Seems that you found the solution
I am also using a 3B+. I have not yet connected the sound yet, but I read that pygame works with .ogg and .wav (.mp3 is not mentioned): pygame.mixer — pygame v2.0.1.dev1 documentationI forgot which Raspberry Pi you said you were using. I'm using a 3B+ and found that mp3 audio files play noticeably slower when using Pygame. I switched to Omxplayer for both audio and video and everything is playing as it should.
Omxplayer works great with the mp3 files that someone from here posted on Github. HAL9000/sounds at master · mawob/HAL9000I am also using a 3B+. I have not yet connected the sound yet, but I read that pygame works with .ogg and .wav (.mp3 is not mentioned): pygame.mixer — pygame v2.0.1.dev1 documentation
Here it states explicitly that mp3 support is limited: pygame.mixer.music — pygame v2.0.1.dev1 documentation
That "someone" on github was meOmxplayer works great with the mp3 files that someone from here posted on Github. HAL9000/sounds at master · mawob/HAL9000
It also plays mp4 videos flawlessly. Pygame played the mp3 files without problem on my Windows machine that I used for development, but when used on the Rpi 3B+ the sound was slowed down a bit and sounded draggy. I'm not sure why you would want to use Pygame which has a much higher memory/cpu cost than Omxplayer. Also, the mp3 files on that GitHub link are of great quality and well documented. You would have to convert them to wav files if you can't get them to play properly with Pygame. Just my two cents.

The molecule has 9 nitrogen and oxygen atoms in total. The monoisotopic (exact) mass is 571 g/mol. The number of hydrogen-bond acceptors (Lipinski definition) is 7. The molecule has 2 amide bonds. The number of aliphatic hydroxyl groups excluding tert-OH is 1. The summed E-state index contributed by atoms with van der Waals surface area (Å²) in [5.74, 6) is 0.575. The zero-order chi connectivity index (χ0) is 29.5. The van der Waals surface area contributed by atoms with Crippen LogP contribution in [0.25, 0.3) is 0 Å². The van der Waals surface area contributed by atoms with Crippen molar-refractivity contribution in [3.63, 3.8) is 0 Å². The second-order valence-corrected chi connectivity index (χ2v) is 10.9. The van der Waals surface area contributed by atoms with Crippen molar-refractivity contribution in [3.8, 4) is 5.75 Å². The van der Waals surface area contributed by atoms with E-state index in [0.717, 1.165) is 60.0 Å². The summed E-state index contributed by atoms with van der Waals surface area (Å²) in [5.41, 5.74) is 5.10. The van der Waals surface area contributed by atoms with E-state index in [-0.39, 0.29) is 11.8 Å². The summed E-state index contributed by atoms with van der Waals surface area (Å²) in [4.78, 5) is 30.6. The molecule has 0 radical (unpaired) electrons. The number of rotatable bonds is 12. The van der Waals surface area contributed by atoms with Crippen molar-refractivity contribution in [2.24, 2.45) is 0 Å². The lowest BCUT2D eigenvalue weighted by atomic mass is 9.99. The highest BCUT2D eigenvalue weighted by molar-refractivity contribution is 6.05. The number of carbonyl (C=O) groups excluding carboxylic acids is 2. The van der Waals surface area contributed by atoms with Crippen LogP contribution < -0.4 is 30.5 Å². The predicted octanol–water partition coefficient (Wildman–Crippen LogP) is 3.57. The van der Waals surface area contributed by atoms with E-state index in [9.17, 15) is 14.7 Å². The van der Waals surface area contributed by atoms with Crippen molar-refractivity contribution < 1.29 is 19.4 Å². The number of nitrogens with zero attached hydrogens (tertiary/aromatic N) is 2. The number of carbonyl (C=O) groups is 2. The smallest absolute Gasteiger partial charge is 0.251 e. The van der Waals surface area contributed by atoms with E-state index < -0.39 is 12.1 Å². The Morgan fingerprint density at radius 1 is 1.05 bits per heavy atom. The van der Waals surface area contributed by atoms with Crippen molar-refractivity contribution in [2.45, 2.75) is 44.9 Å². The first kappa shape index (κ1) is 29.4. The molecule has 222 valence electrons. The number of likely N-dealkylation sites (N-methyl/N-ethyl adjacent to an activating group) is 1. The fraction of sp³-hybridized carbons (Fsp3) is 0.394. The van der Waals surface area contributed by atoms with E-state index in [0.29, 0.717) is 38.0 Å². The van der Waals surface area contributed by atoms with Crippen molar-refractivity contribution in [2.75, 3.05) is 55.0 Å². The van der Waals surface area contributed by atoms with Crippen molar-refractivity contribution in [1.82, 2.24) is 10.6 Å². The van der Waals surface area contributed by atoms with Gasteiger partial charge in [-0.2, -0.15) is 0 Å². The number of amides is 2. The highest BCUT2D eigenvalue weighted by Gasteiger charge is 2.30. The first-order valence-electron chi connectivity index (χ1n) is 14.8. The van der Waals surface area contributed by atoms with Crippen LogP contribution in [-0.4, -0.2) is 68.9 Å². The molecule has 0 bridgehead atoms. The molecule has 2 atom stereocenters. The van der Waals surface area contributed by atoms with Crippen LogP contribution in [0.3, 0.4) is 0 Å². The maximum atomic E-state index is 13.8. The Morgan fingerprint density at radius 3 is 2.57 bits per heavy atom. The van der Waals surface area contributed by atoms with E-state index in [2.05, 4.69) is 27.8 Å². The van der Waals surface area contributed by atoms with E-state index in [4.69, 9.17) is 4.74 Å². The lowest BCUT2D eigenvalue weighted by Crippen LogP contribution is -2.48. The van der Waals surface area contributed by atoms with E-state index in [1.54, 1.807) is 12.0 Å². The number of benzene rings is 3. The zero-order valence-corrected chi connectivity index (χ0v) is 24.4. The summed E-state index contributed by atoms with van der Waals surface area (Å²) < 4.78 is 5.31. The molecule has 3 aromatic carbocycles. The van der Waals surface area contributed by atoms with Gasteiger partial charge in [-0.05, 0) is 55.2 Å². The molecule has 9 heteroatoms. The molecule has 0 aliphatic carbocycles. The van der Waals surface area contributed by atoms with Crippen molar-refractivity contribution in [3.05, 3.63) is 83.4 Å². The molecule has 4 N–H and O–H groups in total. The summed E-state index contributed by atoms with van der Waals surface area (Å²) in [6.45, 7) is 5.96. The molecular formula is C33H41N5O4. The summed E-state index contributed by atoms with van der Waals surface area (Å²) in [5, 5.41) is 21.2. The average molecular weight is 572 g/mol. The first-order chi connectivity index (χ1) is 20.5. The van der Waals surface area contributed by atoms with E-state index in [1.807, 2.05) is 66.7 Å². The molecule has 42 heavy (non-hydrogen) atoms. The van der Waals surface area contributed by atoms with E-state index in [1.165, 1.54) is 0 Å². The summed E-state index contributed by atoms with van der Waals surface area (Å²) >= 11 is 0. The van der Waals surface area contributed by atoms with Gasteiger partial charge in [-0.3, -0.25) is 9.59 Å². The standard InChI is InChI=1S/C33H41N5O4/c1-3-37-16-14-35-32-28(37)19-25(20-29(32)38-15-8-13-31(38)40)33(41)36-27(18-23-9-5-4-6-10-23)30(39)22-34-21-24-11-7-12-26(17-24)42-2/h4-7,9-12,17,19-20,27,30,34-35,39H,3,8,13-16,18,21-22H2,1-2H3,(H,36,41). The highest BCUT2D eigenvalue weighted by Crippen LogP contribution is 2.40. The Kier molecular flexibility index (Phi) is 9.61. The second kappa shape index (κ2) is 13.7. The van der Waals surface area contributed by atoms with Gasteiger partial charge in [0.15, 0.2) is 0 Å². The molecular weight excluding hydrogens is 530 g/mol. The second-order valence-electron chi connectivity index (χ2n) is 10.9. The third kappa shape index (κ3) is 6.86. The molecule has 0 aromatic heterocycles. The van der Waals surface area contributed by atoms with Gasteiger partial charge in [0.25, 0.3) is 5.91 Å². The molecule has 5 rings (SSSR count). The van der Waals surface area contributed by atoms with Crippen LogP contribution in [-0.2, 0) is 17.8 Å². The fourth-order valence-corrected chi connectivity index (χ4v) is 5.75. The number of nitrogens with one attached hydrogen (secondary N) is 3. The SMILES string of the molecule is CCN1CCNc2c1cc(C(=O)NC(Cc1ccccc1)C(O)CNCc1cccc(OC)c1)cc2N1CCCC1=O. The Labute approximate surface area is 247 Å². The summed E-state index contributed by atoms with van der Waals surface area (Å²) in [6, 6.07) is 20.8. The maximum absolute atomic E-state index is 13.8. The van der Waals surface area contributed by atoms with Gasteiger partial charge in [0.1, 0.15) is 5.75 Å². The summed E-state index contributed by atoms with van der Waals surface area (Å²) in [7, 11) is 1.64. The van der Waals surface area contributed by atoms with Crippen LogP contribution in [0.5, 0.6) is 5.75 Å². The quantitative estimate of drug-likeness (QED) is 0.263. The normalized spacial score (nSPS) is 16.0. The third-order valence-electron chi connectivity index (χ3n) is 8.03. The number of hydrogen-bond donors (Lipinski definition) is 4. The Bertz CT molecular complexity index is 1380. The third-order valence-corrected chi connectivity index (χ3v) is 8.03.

The sound files you posted are fantastic! Many thanks and I'm definitely red-faced at the moment. I'm using OpenShot video editor (on Windows) to combine the screens and audio. If you want to give Omxplayer a try:That "someone" on github was me
Thank you for the compliment regarding the quality. It was quite some effort, to cut, normalize, and fade-in&out all of the 96 files, so it's good to hear that others can use these too.
Of course, I still have the original .wav files, so I can use these to produce .ogg files, if needed - or just use the .wav files in the project.
I am using Pygame to create all the screens for my HAL unit. Therefore, it would be natural also to play the sounds from inside Pygame. If this does not work or if it is not efficient, I could use "subprocess.Popen()" to call an external player.
That's what I did with my GERTY 3000 replica (which is also controlled by a RPi3B+). There, I called "aplay" for sound files (also in .wav format) and omxplayer to play .mp4 video files. But when I built GERTY, I was still new to Python programming, and the overall structure of my code is rather poor (but it works - so, I don't touch it).
I'm planning on a similar panel (not the whole bench) and will be using a recycled 13 inch laptop screen. It will be in portrait mode but I'm editing video so that the screen will appear to be two monitors, one above the other.Someone did it! They built the whole bench from the pod bay room around the HAL console. This is incredible.
It's three years old, but I have not seen it before.
They also show screen captures from therpf.com that they used for the faceplate.
There is just one detail that I can't ignore...
What a huge effort this was. They even got the original Nikkor lens. They added the big speakers on the side of the bench. But then, they got the screen wrong. They have it in portrait mode - instead of just cutting a rectangular opening into the front plate.
So close to perfection